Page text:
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Some people are more vulnerable to heat than others. See if you’re at risk

Having fun in the sun, especially in the peak of summer comes with many dangers. Yes, it is easiest to stay in the safety of your air conditioned home. But for many parents, extreme heat means accepting the technology trap and compromising on going out at all. However, if you follow these safety tips for summer, you might just find *** way to enjoy the outdoors after all. Be strategic with your timing, enjoying outdoor activities early morning or evening and avoiding the midday sun is best keep adequately hydrated, which also means carrying water with you where possible slip, slop, slap, seek and slide. As the Australians say, slip on *** shirt slop on some sunscreen, slap on *** hat, seek shade where you can and slide on some sunglasses. If you’re in outdoor transit, at least try to do it with minimal baggage to save energy and find ways to cool down your body. Health shot says swimming or bathing can help decrease the core body temperature and prevent sun stroke.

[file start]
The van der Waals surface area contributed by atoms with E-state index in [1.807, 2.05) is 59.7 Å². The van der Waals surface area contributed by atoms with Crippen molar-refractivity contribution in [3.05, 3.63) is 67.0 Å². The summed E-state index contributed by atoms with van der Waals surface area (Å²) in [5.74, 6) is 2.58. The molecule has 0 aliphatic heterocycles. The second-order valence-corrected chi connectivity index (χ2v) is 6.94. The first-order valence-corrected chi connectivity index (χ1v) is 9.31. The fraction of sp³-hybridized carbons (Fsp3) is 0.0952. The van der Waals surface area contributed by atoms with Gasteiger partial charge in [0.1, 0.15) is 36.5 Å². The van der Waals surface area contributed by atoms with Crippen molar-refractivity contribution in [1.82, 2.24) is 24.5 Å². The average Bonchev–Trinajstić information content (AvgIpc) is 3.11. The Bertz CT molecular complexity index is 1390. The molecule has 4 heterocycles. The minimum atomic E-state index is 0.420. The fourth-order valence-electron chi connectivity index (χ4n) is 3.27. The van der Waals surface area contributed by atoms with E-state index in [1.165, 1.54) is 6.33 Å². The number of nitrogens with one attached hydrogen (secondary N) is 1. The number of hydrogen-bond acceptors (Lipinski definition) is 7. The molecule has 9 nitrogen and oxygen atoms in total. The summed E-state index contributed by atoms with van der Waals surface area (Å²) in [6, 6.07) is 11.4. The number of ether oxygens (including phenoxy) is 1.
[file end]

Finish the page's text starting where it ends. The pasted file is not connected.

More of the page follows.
Some people are more vulnerable to heat than others. See if you’re at risk